Wines from this district are generally richer and spicer than Saint-Emilion. Gearing more towards black fruit (ripe blackberry, black plums), they have luscious and heady fruitiness. The 900 producers here turn out some of the most expensive Bordeaux wine.
Interestingly Pomerol is the only AOC without a strict hierarchy of classifications. Merlot thrives on the plateaus as evidenced by the area’s most championed producer, Petrus. Their 100% Merlot is the gold standard for the varietal. In Pomerol, as it only covers 800 hectares (1,960 acres), scarcity helps its reputation.
For many estates however, the final blend depends all too much on sandy soil. As a result, the wines of Pomerol differ depending on where the vineyard is.
Apart from the two stars of Saint-Emilion and Pomerol, the Right Bank features other lesser known appellations. Fronsac and Canon-Fronsac are often overlooked.
The most elegant of the two is Fronsac but both have hidden gems at a good price point.
The Right Bank includes the famous appellations of St Émilion and Pomerol, as well as the more rustic regions of Bourg and Blaye #greenacresirl #bordeauxwine #discoverwine
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Entres-Deux-Mers – This ‘middle kingdom’ is a large appellation reserved only for white wines. The reds from this area have to be labelled as Bordeaux AC or Bordeaux Supérieur AC. Although nowadays Entres-Deux-Mers is not the first appellation to come to mind when thinking of Bordeaux, it does have a long winemaking history.
It is in fact the oldest wine region in France. More than two millennia ago, the Romans brought viticulture here. Benedictine Monks kept the winemaking tradition alive during the Middle Ages and with their hard work, uplifted the reputation of the wines produced in this area.
Both Right & Left Bank red Bordeaux and made with traditional local grape varieties using similar wine making techniques, yet each bank has its own distinctive style.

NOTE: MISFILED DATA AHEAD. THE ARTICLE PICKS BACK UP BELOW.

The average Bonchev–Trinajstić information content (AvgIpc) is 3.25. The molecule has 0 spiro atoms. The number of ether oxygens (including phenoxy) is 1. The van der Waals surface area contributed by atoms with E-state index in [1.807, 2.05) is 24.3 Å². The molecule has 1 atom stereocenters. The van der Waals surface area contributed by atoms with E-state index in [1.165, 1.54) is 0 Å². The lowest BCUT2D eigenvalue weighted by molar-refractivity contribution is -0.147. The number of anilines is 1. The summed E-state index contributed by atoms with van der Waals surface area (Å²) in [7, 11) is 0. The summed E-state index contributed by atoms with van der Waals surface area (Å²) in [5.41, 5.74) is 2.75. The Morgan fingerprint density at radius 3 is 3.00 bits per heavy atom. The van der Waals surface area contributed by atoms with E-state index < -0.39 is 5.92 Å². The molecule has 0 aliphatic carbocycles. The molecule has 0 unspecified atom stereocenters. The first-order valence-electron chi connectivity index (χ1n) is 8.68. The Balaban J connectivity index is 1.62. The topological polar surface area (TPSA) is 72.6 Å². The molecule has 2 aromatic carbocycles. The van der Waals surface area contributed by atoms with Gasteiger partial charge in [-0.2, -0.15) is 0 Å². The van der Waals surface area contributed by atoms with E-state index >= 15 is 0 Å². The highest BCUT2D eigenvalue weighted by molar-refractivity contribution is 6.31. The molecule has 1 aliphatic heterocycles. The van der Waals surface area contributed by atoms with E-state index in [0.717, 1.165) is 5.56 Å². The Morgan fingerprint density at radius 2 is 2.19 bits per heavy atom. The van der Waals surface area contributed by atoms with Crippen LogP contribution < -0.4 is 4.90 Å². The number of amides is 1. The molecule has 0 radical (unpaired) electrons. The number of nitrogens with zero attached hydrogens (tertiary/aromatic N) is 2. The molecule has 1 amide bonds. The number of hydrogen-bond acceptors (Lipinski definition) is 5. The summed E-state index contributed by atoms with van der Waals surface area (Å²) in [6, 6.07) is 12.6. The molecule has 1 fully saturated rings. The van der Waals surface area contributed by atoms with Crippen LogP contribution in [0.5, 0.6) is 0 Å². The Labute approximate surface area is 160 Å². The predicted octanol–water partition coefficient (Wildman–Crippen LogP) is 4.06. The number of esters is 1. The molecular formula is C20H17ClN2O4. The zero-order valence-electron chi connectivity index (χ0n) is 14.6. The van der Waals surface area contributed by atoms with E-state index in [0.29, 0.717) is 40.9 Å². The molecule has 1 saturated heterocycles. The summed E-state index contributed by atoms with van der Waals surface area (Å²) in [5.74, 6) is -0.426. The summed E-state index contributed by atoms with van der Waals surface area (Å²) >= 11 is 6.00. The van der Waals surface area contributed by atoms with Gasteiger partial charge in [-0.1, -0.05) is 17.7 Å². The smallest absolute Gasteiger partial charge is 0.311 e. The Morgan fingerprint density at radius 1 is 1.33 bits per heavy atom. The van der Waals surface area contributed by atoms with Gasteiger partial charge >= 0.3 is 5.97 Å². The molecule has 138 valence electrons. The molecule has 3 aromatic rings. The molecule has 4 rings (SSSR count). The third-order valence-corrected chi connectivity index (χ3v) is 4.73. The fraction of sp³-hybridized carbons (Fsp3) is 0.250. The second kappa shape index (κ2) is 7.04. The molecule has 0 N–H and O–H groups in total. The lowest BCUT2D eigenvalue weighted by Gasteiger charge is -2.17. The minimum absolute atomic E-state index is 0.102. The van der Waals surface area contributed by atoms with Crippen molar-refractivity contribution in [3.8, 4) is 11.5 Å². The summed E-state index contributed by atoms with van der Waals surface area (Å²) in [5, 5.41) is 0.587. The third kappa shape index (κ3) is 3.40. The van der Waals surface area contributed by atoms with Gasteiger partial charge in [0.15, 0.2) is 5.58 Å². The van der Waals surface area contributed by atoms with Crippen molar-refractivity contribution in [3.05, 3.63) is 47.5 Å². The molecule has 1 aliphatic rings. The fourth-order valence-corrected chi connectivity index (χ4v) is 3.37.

Although it’s very difficult to generalise since each appellation and each estate has unique conditions and wine making philosophies, here’s a summary of the flavour profiles commonly found in the Right Bank:
• Usually dominated by Merlot so less tannic
• Softer, juicier style
• Rich aromas and flavours of dark berries, chocolate and liquorice which can develop into tobacco, fresh herbs and spices with ageing
• Easier to drink young
• Extended ageing can produce beautiful mature wines.
I hope that this brief introduction to the Right Bank of Bordeaux is comprehensive enough for you. Perhaps at some stage in the future I might expand on the various Chateaux and Owners but I think there is more than enough above to give you a flavour of the Right Bank.
My next post will be the last in the Bordeaux Wine trilogy and will outline the Left Bank of Bordeaux.
One last thing – did you know that we launched the Green Acres mobile app recently? Now you can bring us home in your pocket. Book tables, browse wines, learn of special offers, check events, connect with us, earn loyalty rewards and much more. We would really appreciate if you would click on either of the tabs below to download for free.
Talk to you soon – Cheers, James.
The post Would You Know Your Bordeaux Wine From Your Claret? (Part 2) appeared first on Green Acres.